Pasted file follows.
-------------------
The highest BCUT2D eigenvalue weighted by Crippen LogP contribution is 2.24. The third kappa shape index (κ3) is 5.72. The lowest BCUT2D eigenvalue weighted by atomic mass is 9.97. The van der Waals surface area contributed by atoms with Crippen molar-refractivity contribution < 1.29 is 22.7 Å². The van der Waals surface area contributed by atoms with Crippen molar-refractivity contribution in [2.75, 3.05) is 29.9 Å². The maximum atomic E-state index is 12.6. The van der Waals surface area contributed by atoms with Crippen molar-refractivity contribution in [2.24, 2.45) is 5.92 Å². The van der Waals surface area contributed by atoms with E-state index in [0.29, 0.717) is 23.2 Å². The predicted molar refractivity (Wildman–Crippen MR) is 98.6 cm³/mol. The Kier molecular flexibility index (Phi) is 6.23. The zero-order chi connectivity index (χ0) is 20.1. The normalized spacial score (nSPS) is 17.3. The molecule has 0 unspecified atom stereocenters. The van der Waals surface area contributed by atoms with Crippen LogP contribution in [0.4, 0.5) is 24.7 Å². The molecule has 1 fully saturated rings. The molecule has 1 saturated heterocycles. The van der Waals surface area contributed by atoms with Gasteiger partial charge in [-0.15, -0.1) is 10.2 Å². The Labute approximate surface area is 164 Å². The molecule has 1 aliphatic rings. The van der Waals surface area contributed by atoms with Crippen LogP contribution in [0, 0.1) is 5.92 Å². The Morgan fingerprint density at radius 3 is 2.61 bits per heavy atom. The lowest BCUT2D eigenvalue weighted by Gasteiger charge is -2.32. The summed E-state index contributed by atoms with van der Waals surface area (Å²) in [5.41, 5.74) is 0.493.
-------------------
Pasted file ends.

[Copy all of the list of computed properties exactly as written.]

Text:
The highest BCUT2D eigenvalue weighted by Crippen LogP contribution is 2.24. The third kappa shape index (κ3) is 5.72. The lowest BCUT2D eigenvalue weighted by atomic mass is 9.97. The van der Waals surface area contributed by atoms with Crippen molar-refractivity contribution < 1.29 is 22.7 Å². The van der Waals surface area contributed by atoms with Crippen molar-refractivity contribution in [2.75, 3.05) is 29.9 Å². The maximum atomic E-state index is 12.6. The van der Waals surface area contributed by atoms with Crippen molar-refractivity contribution in [2.24, 2.45) is 5.92 Å². The van der Waals surface area contributed by atoms with E-state index in [0.29, 0.717) is 23.2 Å². The predicted molar refractivity (Wildman–Crippen MR) is 98.6 cm³/mol. The Kier molecular flexibility index (Phi) is 6.23. The zero-order chi connectivity index (χ0) is 20.1. The normalized spacial score (nSPS) is 17.3. The molecule has 0 unspecified atom stereocenters. The van der Waals surface area contributed by atoms with Crippen LogP contribution in [0.4, 0.5) is 24.7 Å². The molecule has 1 fully saturated rings. The molecule has 1 saturated heterocycles. The van der Waals surface area contributed by atoms with Gasteiger partial charge in [-0.15, -0.1) is 10.2 Å². The Labute approximate surface area is 164 Å². The molecule has 1 aliphatic rings. The van der Waals surface area contributed by atoms with Crippen LogP contribution in [0, 0.1) is 5.92 Å². The Morgan fingerprint density at radius 3 is 2.61 bits per heavy atom. The lowest BCUT2D eigenvalue weighted by Gasteiger charge is -2.32. The summed E-state index contributed by atoms with van der Waals surface area (Å²) in [5.41, 5.74) is 0.493.